New lithium technology promises 30% to 50% longer battery life

Tesvolt next generation battery storage system

Investors in lithium mining activities stand to reap the gains, with lithium expected by some analysts to be bigger than copper by 2030

In a boon for lithium power, researchers have built a prototype lithium ion battery that could last 30 to 50 per cent longer than any battery on the market, according to a press release from News Group. The news comes at a time when demand for lithium supplies are now forecasting a shortfall as early as the end of 2018.

The limitations in capacity and longevity have held back electric vehicle adoption for many years and only significant progress in addressing these issues has finally brought about the current breakthroughs. Apple have been subject to public embarrassment following revelations that they intentionally slowed down old phones in order to make them keep up with degrading batteries. Upcoming research developments could help to overcome these problems once and for all and lead to even faster proliferation of lithium batteries.

One new source for lithium may be NRG Metals Inc. That junior miner is developing potentially huge lithium brine project in South America’s well known lithium triangle. The lithium trend also has other major lithium miners working full speed in order to bring on greater supplies of the valuable metal including Pilbara Minerals Ltd, Neo Lithium Corporation, and Galaxy Resources.

Virtually all lithium-focused producers are seeing heightened activity and price rises at this point.


The obvious downside to the new lithium-driven energy boom is battery life. But new advancements to prolong li-ion battery life are really changing the landscape.

One of the notable developments is at the University of Akron, where researchers have built a prototype for a lithium ion battery that could last 30 to 50 per cent longer than any battery on the market.

The lead researcher on the project Dr. Yu Zhu explains that the improvements come from the materials that bind the electrodes together. In conventional batteries where polymer binding material is used, the cells only last for 10 to 20 cycles.

With the new prototype, the battery can cycle for thousands of cycles without depleting in capacity. The technology used in Zhu’s project is a groundbreaking development given that little has changed in li-ion technology for the past three decades.

The developers hope to scale up their prototype, which at the moment is the size of a coin, so that it can be used in smartphones and other bigger applications. The Akron battery could hit the market in as little as two years, but the market will not be short of competitors.

Researchers at the Indian Institute of Science Education and Research are working on a li-ion battery that could double current storage capacity and lower the weight of the battery. At the Northwestern University, in collaboration with Argonne National Labs, researchers are hoping for a breakthrough on a rechargeable battery, which may be capable of extending cellphone battery life by a factor of eight.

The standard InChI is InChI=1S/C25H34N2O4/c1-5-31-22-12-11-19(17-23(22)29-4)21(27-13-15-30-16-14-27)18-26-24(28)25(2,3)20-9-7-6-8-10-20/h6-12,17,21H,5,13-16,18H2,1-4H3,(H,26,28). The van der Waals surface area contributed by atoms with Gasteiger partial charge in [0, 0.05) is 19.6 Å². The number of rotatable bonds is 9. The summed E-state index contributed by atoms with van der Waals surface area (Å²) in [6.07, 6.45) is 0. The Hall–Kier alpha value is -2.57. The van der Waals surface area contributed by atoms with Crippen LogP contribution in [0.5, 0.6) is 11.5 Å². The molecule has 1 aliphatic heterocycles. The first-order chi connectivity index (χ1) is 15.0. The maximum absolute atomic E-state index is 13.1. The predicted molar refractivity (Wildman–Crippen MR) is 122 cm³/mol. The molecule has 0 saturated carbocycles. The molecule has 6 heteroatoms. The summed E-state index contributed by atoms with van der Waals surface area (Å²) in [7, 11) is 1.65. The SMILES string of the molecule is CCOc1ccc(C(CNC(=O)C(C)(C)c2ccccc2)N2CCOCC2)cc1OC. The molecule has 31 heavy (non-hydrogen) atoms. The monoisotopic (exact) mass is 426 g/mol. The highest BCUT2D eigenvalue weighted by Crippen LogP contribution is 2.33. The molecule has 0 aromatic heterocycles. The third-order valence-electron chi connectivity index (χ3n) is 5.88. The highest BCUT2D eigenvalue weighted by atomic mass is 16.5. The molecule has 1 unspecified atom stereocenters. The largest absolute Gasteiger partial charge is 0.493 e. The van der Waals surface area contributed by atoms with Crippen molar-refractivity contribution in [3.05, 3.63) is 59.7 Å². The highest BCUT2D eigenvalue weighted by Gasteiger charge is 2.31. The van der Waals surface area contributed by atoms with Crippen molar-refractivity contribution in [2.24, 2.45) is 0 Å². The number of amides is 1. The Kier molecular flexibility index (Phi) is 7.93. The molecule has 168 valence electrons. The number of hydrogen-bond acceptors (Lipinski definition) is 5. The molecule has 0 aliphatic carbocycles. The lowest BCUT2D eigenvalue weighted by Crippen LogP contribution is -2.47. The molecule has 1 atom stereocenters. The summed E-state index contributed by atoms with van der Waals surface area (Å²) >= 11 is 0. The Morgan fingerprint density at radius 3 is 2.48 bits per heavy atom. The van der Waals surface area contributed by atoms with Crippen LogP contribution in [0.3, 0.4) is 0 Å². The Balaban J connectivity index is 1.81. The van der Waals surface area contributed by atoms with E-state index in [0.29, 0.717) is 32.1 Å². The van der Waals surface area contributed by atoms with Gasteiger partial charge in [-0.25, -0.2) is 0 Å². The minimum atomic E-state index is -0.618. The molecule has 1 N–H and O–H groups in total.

The efficiency improvements in battery technologies will also see a proliferation of large scale storage facilities such as the ones Tesla has unveiled in Australia and Puerto Rico.


This unique climate has created a significant opportunity for all lithium companies. A likely scenario that will become increasingly popular over the next few years is direct investment into junior lithium exploration companies. One of the early movers in that category is NRG Metals – A Canadian company committed to creating lithium resources.

NRG Metals, a start-up focused on the development of lithium brine assets in Argentina, has recently attracted a Chinese battery material producer through closing on a $1.4 million private placement to fund ongoing exploration activities in Argentina and the potential, as an Off-Take producer, for future lithium products extracted.

The company has two projects, with the most significant project being the “Hombre Muerto North Project” or HMNP. HMNP is located in the Salta and Catamarca provinces and comprises a total property package of over 3,000 hectares encompassing six concessions.

The company has reported good surface sample collections, magnesium to lithium ratios, and is located across from Galaxy Resources’ Sal de Vida lithium development project. Most importantly, the project is within 20km of FMC Corporation’s well established Fenix lithium brine project. With an offtake agreement of this kind, it’s possible that NRG Metals will sell lithium before it’s even mined or at least provide a great asset value to the company.


While the new battery innovations by the Akron Researchers and others are making huge strides in the quality and longevity of lithium battery technology, they are not near enough to offset the future need for lithium that is driving development.

All these innovations, if they make it to market, are likely to lead to even higher acceptance rates of li-ion batteries.

And with lithium supplies already tight, the expected increase in demand will need massive infrastructure investment from mining concerns and juniors to bring more supply online.

Increases in the price of lithium should continue to make such investments economically viable. In the process, investors in lithium mining activities stand to reap the gains, with lithium expected by some leading analysts to be bigger than copper by 2030.